Monday 23 October 2017

Where are they now?

Ray McCarron
Ray McCarron

Ray McCarron (Former Monaghan footballer)

When Ray McCarron moved from England to Scotstown in Monaghan he was 16 and far from an experienced Gaelic footballer. He'd played a bit in England but not a huge amount; in fact most of his time was spent playing soccer. But his lack of experience didn't hold him back and very soon after settling into a new town he was playing for the Monaghan minors.

Being part of such a successful club helped his development and football quickly became a way of life. At 20 years of age he was called into the Monaghan seniors, it was a big step up but a challenge he relished. "Even having come from Scotstown where we had a good club team, the step up was still very noticeable," he says.

"Especially when you were playing championship football, there was even a big difference between that and league football. The physical side was tough too but the Monaghan full-back line were basically the Scotstown fullback line so I'd had a lot of training against them and it was a good learning curve."

McCarron made his debut in the McKenna Cup in 1983 and they won the competition, beating Down in the final in Newry. The following year the Centenary Cup was held and Monaghan reached the final but lost out to Meath.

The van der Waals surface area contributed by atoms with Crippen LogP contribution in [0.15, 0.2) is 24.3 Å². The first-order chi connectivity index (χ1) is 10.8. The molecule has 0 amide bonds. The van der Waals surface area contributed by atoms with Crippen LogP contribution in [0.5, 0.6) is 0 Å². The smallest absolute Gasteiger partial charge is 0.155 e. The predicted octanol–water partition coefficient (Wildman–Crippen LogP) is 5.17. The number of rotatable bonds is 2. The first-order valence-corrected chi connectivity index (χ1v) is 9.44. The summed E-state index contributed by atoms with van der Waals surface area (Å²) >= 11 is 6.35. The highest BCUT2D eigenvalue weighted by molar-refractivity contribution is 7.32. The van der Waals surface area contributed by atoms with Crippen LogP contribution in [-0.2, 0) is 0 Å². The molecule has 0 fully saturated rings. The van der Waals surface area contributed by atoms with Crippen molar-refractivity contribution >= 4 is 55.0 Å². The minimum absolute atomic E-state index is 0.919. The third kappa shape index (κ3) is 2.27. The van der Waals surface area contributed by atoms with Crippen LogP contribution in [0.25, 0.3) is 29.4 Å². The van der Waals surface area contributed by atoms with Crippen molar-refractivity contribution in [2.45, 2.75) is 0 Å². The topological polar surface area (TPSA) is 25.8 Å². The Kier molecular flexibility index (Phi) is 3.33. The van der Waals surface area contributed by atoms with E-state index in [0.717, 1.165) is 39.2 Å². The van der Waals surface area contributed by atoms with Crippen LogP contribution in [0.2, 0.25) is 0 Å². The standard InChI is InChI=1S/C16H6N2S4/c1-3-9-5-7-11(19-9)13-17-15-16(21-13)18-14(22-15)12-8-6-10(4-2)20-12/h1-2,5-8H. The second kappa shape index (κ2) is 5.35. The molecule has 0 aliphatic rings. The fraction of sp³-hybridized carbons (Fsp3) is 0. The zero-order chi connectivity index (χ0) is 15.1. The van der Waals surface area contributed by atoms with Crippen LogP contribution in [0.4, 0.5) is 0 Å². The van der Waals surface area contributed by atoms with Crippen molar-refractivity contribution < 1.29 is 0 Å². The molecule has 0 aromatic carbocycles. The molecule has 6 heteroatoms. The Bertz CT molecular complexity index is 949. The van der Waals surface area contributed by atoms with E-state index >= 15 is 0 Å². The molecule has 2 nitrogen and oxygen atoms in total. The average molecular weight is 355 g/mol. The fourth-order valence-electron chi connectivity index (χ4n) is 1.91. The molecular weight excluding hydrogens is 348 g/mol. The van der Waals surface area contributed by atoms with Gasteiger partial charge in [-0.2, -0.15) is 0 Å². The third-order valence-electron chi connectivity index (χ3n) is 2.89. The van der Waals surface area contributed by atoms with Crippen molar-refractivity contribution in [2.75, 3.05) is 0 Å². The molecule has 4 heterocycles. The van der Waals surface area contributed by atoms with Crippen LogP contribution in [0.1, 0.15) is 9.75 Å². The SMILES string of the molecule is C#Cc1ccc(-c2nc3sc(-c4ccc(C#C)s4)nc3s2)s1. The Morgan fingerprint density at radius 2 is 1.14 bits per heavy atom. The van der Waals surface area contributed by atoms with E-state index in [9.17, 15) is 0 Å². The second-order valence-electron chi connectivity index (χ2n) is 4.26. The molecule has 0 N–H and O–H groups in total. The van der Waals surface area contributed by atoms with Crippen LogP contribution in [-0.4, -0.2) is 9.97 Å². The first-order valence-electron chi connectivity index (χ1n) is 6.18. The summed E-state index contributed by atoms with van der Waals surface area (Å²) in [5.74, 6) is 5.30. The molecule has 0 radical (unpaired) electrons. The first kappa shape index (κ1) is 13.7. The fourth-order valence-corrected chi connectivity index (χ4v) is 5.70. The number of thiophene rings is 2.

"We got to play in Croke Park a couple of times and that I think was the turning point for Monaghan football at that time. We went on to win the National League the following year and then an Ulster title after that."

McCarron played for Monaghan until 1996 adding another Ulster title and an All Star to his repertoire. And as well as experiencing success with his county, he also had a very good club career. He played in eight county finals and was lucky enough to win all of them. He's now involved with another Monaghan club, Curran, which his son and daughter play for but he still follows Scotstown. He'll be in St Tiernach's Park for the Ulster quarter-final against Ballinderry, and is hopeful his former team will progress.

"The pressure is off Scotstown now that they have won a championship after 20 years of trying. The Ulster club will be a new experience for them, it's a big step up and they are coming up against a very experienced side. But they will give a good account of themselves and I wouldn't be surprised if they win."

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